The online gaming community has been battling the console market for decades, with online gamers citing the lack of backwards compatibility issues, broader interface options, better graphics and speed as the clincher in the debate… for as long as the debate has been around. Despite all these (largely true) claims, the console market has been the primary driver of game development for years, and console sales are still strong.
It’s long been suggested that the primary reason for this is the generally more social nature of consoles, and the low cost of consoles compared to a game-quality PC. Similar conflicts are mirrored all through the ‘net: Apple vs. Microsoft, Activision vs. EA, Websitebuilder.com vs. Wix.com.
The streams have never really crossed before between the PC gaming world and the big console producers. But that fact will change as soon as later this year, when the largest PC game purveyor in the world introduces it’s first-ever console.
A console that can play any game in HD from an online library of thousands, all without disks, at a price-point for options varying from of $450 to $1999 at the time of release. The cheapest option is a measly $50 more than the current price of the Playstation 4 or the Xbox One.
The Steam Machine
The Steam Machine is set for release in November, and according to the Steam website. But the Steam Machine isn’t just one, but more than a dozen different console-type options produced by different PC manufactureres. These manufacturers, ranging from Alienware to ASUS to Falcon Northwest have sampled from top-tier components to fashion their unique steam machines, all of which come with the custom-designed Steam OS.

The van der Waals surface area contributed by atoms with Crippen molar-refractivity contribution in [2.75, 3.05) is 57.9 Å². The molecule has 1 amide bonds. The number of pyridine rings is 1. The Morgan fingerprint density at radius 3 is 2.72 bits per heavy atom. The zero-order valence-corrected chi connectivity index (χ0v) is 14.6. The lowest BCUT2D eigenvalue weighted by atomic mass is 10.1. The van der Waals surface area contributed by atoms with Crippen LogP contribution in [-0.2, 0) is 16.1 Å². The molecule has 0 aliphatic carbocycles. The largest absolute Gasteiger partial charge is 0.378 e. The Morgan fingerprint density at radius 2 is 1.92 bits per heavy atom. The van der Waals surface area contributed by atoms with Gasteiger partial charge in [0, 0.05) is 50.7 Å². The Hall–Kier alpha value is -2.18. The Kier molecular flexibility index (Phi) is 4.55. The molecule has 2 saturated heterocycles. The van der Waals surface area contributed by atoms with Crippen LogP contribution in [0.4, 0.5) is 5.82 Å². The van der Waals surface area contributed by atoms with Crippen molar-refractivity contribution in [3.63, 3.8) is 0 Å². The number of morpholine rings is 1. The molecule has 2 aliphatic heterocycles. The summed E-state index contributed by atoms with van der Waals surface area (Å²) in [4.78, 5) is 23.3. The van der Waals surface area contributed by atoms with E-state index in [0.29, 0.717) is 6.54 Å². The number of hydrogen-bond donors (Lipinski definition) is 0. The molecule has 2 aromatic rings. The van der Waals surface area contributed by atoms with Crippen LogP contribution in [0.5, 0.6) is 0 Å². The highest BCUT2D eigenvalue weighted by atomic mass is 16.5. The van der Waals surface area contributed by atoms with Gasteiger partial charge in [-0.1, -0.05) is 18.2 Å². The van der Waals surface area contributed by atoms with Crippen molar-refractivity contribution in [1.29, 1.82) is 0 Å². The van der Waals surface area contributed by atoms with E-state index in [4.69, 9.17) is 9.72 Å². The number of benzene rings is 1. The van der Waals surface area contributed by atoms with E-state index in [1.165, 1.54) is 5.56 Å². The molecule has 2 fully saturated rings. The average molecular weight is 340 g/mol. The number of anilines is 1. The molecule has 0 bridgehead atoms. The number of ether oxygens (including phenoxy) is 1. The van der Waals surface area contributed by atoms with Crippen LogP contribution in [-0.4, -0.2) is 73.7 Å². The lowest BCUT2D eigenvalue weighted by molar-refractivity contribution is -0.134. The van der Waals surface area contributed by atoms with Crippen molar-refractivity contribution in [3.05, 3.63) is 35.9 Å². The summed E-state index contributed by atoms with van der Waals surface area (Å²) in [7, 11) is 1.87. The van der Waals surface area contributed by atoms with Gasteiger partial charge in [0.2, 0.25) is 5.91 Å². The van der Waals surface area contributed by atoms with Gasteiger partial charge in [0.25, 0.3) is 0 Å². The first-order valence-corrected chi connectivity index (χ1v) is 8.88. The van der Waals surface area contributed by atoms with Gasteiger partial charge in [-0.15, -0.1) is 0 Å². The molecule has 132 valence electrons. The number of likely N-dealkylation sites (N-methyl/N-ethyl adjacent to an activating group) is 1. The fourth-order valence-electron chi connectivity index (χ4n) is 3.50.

According to the Steam website, almost any producer of computers can register with Steam as a manufacturer of Steam Machines, so long as they meet certain minimum standards and criterion.
Don’t want to pay a manufacturer markup? You don’t have to. Steam has released the details on how to make your own Steam Machine if you’ve got the technical know-how, an unprecedented move on the part of the company. As consumers get more and more tech savvy, this move may revolutionize the future of the gaming industry. As the growing success of tech startup Little Bits has gone to show, consumers are hungry for the ability to make their own tech.
The Steam OS
Part of what makes it possible for consumers and producers to make their own machines is the open-source Steam OS, which is Linux-based and currently available in Beta form on the Steam website.
Reputedly not a replacement for a desktop OS, the Steam OS is designed around offering an impressive gaming functionality which patches into Steam’s robust online gaming platform. That said, the OS is capable of being modified by users, allowing them to download programs and make amendments on an ad-hoc basis. It also allows them to view a traditional Linux desktop, a potentially important feature for Linux-savvy clients.
How Might the Steam Machine Change the Gaming Scene?
The Steam Machine is likely to dramatically change the gaming scene if it sees wide adaptation in several ways. Perhaps most significantly, if adopted by casual gamers, it will give boutique game producing agencies an unprecedented access to a whole new market share, which may shake up the strong hold of major studios on the gaming industry. So far, such boutique firms only reach a relatively small segment of PC gamers.
Another consideration is that the Steam Machine will dramatically reduce the cost of entry into PC gaming. Most console gamers are more wallet-conscious, and cannot afford a PC capable of running current releases (often running in excess of $1,000) and often select consoles as the more economical option. No longer the case, after the advent of the Steam Machine, which reduces this barrier to entry by more than half with its cheapest option.
How much this will reduce the console market share will be interesting to see!